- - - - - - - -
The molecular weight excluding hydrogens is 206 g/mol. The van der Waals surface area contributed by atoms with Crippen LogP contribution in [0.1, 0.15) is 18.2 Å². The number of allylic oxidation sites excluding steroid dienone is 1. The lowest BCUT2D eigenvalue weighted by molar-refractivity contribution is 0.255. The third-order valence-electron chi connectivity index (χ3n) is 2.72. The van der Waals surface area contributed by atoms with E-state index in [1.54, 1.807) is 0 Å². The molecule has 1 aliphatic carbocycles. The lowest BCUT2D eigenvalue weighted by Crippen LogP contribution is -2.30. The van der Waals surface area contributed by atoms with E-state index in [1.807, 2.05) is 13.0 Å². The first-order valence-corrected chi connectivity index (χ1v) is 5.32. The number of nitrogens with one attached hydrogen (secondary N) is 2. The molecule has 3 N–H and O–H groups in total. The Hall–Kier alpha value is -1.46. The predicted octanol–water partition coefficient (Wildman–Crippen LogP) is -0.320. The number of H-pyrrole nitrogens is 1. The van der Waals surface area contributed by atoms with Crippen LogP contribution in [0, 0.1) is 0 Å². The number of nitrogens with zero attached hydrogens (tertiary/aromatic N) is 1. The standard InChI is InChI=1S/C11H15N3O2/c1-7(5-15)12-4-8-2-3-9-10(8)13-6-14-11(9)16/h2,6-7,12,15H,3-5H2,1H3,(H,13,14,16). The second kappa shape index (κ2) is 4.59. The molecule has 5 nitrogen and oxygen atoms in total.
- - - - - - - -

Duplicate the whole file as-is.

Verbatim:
The molecular weight excluding hydrogens is 206 g/mol. The van der Waals surface area contributed by atoms with Crippen LogP contribution in [0.1, 0.15) is 18.2 Å². The number of allylic oxidation sites excluding steroid dienone is 1. The lowest BCUT2D eigenvalue weighted by molar-refractivity contribution is 0.255. The third-order valence-electron chi connectivity index (χ3n) is 2.72. The van der Waals surface area contributed by atoms with E-state index in [1.54, 1.807) is 0 Å². The molecule has 1 aliphatic carbocycles. The lowest BCUT2D eigenvalue weighted by Crippen LogP contribution is -2.30. The van der Waals surface area contributed by atoms with E-state index in [1.807, 2.05) is 13.0 Å². The first-order valence-corrected chi connectivity index (χ1v) is 5.32. The number of nitrogens with one attached hydrogen (secondary N) is 2. The molecule has 3 N–H and O–H groups in total. The Hall–Kier alpha value is -1.46. The predicted octanol–water partition coefficient (Wildman–Crippen LogP) is -0.320. The number of H-pyrrole nitrogens is 1. The van der Waals surface area contributed by atoms with Crippen LogP contribution in [0, 0.1) is 0 Å². The number of nitrogens with zero attached hydrogens (tertiary/aromatic N) is 1. The standard InChI is InChI=1S/C11H15N3O2/c1-7(5-15)12-4-8-2-3-9-10(8)13-6-14-11(9)16/h2,6-7,12,15H,3-5H2,1H3,(H,13,14,16). The second kappa shape index (κ2) is 4.59. The molecule has 5 nitrogen and oxygen atoms in total.